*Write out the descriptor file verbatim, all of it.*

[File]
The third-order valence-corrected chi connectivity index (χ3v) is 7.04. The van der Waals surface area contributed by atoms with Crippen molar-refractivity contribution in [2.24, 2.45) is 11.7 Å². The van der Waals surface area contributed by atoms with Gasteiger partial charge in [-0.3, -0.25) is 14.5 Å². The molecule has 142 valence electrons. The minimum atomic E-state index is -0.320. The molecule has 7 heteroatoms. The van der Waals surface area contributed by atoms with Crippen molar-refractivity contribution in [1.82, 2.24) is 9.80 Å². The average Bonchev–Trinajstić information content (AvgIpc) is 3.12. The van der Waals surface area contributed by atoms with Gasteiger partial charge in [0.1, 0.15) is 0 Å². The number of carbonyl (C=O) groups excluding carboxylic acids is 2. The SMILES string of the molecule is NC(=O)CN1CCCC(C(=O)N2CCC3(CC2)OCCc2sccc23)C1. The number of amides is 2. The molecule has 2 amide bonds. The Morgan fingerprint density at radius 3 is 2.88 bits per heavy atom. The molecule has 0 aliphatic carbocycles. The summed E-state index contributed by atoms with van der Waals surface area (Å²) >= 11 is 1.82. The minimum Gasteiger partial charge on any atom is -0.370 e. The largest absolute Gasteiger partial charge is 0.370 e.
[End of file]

The third-order valence-corrected chi connectivity index (χ3v) is 7.04. The van der Waals surface area contributed by atoms with Crippen molar-refractivity contribution in [2.24, 2.45) is 11.7 Å². The van der Waals surface area contributed by atoms with Gasteiger partial charge in [-0.3, -0.25) is 14.5 Å². The molecule has 142 valence electrons. The minimum atomic E-state index is -0.320. The molecule has 7 heteroatoms. The van der Waals surface area contributed by atoms with Crippen molar-refractivity contribution in [1.82, 2.24) is 9.80 Å². The average Bonchev–Trinajstić information content (AvgIpc) is 3.12. The van der Waals surface area contributed by atoms with Gasteiger partial charge in [0.1, 0.15) is 0 Å². The number of carbonyl (C=O) groups excluding carboxylic acids is 2. The SMILES string of the molecule is NC(=O)CN1CCCC(C(=O)N2CCC3(CC2)OCCc2sccc23)C1. The number of amides is 2. The molecule has 2 amide bonds. The Morgan fingerprint density at radius 3 is 2.88 bits per heavy atom. The molecule has 0 aliphatic carbocycles. The summed E-state index contributed by atoms with van der Waals surface area (Å²) >= 11 is 1.82. The minimum Gasteiger partial charge on any atom is -0.370 e. The largest absolute Gasteiger partial charge is 0.370 e.